Arab and Amazigh Dynasties From the 14th to the 17th Century

Just outside the Marrakesh mellah is this jewelry market, where both Jewish and Muslim jewelers craft the “Hand of Fatima,” or Khamsa, a good luck charm for  Moroccans of both faiths.

Hands of Fatima

The Almohads were overthrown in the mid-thirteenth century by the Merenids, an Amazigh dynasty that gave preferential treatment to the Jews. Resentment of the Sultan and his close ties to the Jews incited a pogrom in Fez in 1276. The Merenids then established Fez-Jdid (New Fez) as their capital, where Sultans could provide the nearby Jews with greater security. During the 14th century, when the Merenids had relatively firm control of Morocco, Jews and Muslims coexisted with few problems. By 1438, the Merenids could not easily control the country or protect Jews living in urban areas. In Fez-Jdid, they forced the Jews to move into a fortified area adjoining the royal palace, to ensure their safety. This was the first Jewish quarter in Morocco. Because it was built on an old salt mine, this and all subsequently constructed Moroccan Jewish quarters were called mellahs, based on the Arabic word for salt.

The Merenids lost power to the Wattasids, a weak Amazigh dynasty that ruled for eighty years beginning in 1472. The Watassids were unable to prevent the Portuguese from establishing forts and trading posts in towns all along the Atlantic coast. The Wattasids neither encouraged nor prevented tens of thousands of Jewish refugees from Spain and Portugal from entering Morocco in the late fifteenth and early sixteenth centuries. Queen Isabella of Spain had issued the Edict of Expulsion on March 31, 1492, three months after the fall of Muslim Grenada. The edict gave four months for the 165,000 Spanish Jews to either convert or leave the country. Although many of them entered Morocco, only about 20,000 made the country their new home, while the rest continued on to the Ottoman Empire.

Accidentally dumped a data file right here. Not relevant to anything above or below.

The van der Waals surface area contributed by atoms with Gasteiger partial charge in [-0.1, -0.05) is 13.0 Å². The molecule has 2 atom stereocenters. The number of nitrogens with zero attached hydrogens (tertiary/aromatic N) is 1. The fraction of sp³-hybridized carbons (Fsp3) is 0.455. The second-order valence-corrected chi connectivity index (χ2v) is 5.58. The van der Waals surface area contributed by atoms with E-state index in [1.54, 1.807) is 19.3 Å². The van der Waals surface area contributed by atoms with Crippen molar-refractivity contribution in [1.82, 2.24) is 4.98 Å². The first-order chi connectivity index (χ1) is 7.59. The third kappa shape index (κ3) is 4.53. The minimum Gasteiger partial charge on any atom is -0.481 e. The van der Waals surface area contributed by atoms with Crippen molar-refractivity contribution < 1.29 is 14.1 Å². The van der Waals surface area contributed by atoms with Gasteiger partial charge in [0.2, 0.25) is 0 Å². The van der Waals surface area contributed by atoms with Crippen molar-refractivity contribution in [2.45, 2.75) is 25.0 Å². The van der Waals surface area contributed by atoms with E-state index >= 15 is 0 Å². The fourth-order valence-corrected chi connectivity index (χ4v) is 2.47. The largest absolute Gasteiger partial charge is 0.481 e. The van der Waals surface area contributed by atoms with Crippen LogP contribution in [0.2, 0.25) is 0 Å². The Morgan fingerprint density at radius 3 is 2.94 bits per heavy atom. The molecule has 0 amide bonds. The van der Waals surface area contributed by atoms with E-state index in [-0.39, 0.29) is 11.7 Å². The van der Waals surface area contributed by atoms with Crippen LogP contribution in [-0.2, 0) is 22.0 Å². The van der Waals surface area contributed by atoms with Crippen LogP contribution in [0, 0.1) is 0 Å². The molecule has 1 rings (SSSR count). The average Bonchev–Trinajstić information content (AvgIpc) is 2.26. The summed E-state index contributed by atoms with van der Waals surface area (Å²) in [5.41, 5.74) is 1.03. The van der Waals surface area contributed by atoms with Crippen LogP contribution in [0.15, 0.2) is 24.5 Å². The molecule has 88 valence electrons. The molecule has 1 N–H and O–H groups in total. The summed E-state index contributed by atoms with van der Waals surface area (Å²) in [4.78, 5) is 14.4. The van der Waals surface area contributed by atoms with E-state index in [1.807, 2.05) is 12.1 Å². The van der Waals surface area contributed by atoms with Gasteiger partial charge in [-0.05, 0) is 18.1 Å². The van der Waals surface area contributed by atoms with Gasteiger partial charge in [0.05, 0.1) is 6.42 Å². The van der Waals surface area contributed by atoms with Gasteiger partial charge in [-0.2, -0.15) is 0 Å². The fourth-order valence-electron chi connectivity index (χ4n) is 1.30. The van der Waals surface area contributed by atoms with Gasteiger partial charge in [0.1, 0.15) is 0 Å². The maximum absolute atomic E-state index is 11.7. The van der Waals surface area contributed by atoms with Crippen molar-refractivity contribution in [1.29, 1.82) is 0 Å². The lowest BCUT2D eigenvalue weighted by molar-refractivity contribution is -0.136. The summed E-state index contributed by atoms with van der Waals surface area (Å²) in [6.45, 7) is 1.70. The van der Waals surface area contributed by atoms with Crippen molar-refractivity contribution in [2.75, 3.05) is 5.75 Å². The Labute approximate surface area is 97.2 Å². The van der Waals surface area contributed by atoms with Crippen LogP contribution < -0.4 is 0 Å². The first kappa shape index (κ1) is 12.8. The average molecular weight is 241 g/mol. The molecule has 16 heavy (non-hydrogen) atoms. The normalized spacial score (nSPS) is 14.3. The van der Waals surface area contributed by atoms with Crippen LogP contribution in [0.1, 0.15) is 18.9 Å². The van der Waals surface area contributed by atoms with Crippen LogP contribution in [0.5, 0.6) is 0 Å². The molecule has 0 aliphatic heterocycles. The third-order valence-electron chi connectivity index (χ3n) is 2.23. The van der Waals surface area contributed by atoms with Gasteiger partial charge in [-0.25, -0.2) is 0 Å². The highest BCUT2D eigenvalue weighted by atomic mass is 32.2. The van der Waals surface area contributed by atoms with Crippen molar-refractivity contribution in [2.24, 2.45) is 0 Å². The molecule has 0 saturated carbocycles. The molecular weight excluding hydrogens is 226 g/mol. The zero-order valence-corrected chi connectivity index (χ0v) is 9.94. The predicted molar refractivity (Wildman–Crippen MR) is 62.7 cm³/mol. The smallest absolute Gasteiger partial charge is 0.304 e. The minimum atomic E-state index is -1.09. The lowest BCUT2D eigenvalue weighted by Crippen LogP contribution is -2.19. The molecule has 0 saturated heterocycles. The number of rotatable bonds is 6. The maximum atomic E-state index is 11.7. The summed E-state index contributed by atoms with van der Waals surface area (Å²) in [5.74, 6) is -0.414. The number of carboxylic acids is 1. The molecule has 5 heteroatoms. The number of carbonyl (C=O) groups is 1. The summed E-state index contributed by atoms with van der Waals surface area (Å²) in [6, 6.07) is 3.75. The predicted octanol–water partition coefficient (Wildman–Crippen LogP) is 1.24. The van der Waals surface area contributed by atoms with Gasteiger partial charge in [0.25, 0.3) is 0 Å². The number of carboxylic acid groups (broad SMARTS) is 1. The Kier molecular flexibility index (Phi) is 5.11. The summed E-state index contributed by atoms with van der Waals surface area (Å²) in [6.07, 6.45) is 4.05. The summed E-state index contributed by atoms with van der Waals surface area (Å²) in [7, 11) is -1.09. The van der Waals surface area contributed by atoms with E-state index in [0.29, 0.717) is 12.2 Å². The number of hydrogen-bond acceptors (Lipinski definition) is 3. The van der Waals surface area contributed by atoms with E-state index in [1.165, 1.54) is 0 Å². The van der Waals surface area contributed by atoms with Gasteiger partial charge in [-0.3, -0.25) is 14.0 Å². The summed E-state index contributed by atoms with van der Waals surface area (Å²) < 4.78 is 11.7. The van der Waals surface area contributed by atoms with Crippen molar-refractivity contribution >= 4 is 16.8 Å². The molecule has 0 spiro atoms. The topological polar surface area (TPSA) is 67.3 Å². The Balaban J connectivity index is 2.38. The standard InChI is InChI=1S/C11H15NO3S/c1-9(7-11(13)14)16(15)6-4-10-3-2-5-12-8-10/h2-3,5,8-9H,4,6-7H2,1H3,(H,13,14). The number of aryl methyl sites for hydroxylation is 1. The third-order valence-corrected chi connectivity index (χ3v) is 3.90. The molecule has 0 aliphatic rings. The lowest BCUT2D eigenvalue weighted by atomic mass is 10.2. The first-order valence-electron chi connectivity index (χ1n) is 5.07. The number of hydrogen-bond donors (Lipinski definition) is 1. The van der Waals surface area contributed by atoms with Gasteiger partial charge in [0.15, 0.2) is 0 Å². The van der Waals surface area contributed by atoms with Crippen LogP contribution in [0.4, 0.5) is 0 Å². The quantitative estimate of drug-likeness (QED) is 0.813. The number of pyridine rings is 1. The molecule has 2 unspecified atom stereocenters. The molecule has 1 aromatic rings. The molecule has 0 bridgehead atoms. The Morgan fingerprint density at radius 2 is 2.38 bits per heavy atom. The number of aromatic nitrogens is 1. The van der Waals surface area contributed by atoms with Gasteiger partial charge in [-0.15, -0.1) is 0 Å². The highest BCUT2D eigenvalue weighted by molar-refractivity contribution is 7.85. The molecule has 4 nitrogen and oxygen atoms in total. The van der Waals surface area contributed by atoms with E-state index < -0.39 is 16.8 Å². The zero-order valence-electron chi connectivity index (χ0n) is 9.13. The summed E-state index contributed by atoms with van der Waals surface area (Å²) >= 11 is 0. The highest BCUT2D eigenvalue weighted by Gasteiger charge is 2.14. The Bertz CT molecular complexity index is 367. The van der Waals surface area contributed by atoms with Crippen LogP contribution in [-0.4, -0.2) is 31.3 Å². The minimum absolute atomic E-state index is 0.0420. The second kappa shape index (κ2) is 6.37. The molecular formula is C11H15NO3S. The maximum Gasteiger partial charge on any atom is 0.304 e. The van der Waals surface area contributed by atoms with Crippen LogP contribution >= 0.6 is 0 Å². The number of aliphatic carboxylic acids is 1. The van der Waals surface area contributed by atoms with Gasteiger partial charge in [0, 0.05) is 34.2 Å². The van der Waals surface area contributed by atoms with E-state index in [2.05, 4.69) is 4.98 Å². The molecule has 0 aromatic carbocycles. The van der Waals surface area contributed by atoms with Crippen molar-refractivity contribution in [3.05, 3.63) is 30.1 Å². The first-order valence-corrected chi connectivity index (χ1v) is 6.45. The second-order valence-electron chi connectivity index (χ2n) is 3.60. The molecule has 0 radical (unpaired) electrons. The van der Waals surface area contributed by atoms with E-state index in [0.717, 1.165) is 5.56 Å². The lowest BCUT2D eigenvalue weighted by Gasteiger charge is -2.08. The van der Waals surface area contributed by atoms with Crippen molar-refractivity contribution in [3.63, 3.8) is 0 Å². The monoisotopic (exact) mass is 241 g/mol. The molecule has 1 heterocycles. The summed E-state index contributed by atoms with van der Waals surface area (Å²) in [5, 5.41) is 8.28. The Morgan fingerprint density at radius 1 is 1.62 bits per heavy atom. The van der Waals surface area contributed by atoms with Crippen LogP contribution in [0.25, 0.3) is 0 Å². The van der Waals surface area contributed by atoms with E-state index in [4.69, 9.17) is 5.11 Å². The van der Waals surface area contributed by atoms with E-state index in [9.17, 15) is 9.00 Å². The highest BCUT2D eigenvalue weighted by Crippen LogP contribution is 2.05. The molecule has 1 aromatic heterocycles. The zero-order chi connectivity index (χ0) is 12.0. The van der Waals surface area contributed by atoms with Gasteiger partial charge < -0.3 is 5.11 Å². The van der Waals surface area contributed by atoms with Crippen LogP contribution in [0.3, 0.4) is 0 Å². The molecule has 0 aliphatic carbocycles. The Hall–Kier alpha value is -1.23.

The Saadian dynasty, an Arab dynasty that took over in the 16th and 17th centuries, suffered from political instability and military attacks throughout its reign. To finance military activities, Saadian Sultans taxed the Jewish community heavily. To ensure that the Jews had adequate resources to pay these taxes, Sultans gave Jewish traders the monopoly over sugar exports. These traders were also responsible for a large percentage of the imports of European cloth and guns. Jews played a key role in the caravan trade with Sub-Saharan Africa, financing the exchanges of European cloth and Moroccan cereals for gold, ostrich feathers, gum arabic, and ivory.

Under the Saadians, Spanish and Portuguese Christians who were forced to convert from Judaism and others who practiced Judaism secretly (crypto-Jews) moved to Morocco’s coastal cities, where they could work for the Portuguese traders and reconvert to Judaism. In 1578, the Saadians defeated the Portuguese in a famous battle near Ksar el Kabir, a coastal settlement near Tangier. Since three kings died in the battle, some Moroccan Jewish communities established a special Purim holiday, the Purim of the Three Kings, that was celebrated until recently.